Glenda Cleveland Net Worth: Netflix’s latest true crime series, “Monster: The Jeffrey Dahmer Story,” dives into the chilling world of one of America’s most notorious serial killers. From 1978 to 1991, Jeffrey Dahmer horrifically took the lives of 17 young boys and men. He eventually faced arrest in 1992. The series masterfully portrays Dahmer’s haunting saga, his victims and their families, and the deeply troubling lapses within the American justice system that allowed his reign of terror to persist.

While this isn’t the first time Dahmer’s story has graced the screen, the recent Netflix drama has encountered significant criticism for its failure to engage with those still affected by Dahmer’s heinous acts, among other concerns. Outraged voices, including family members of Dahmer’s victims, have taken to social media to express their dismay at Netflix’s lack of consultation and the distressing rehashing of traumatic events. Among the figures returning to the limelight is Glenda Cleveland, a neighbor of Dahmer whose relentless attempts to intervene were reportedly overlooked by law enforcement.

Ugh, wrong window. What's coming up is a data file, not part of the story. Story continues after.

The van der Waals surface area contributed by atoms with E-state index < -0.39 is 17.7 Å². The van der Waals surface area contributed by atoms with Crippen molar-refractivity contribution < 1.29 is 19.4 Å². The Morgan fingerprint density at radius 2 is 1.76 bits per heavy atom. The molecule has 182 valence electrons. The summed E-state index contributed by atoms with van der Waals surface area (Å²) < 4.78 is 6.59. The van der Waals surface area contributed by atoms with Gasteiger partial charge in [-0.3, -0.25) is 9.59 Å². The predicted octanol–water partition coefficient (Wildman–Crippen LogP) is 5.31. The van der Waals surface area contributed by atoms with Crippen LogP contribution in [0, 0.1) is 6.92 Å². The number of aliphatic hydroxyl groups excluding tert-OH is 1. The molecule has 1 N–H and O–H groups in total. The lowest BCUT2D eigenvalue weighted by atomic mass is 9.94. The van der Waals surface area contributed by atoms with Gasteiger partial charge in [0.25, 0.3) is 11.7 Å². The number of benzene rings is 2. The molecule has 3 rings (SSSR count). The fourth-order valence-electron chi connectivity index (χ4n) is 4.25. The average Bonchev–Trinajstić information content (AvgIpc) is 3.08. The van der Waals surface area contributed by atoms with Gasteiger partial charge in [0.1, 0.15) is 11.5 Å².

In the Netflix adaptation, Niecy Nash brilliantly portrays Cleveland, a pivotal yet enigmatic figure in the Dahmer case. Despite her significance, information about her remains scant. So, who is Glenda Cleveland?

About Glenda Cleveland

Born into a family of nine children, Cleveland was raised on a farm. She was instilled with values of honesty and lending a hand to those in need by her parents. While residing with her 17-year-old daughter, Sandra Smith, she held a data entry position in Milwaukee, as detailed by USA Today. Contrary to popular belief, Cleveland wasn’t living next door to Dahmer at the Oxford apartments. She resided in a nearby building, while Dahmer’s actual neighbor was Pamela Bass, another African-American woman.

Cleveland, a crucial player in Dahmer’s story, spent her days in the 25th Street apartment until 2009 before relocating to a place less than a mile away, according to USA Today. Bass, the recipient of Dahmer’s sandwich offers, shared her story in “The Jeffery Dahmer Files.” However, the show appears to have melded elements of her persona with Cleveland’s character, omitting Bass’ involvement. Glenda Cleveland and Community Ignored by Law Enforcement According to an interview with Cleveland’s niece, Nicole Childress, from 2020, in May 1991, Childress and Smith stumbled upon a disoriented 14-year-old Konerak Sinthasomphone attempting to flee Dahmer’s apartment complex.

Despite Sinthasomphone’s drugged state and evident injuries, he managed to regain consciousness and venture out for help. Upon the police’s arrival, they dismissed the incident as a lovers’ quarrel, ignoring pleas from the women to aid Sinthasomphone. Tragically, both the police and Dahmer escorted Sinthasomphone back to the apartment, sealing his grim fate.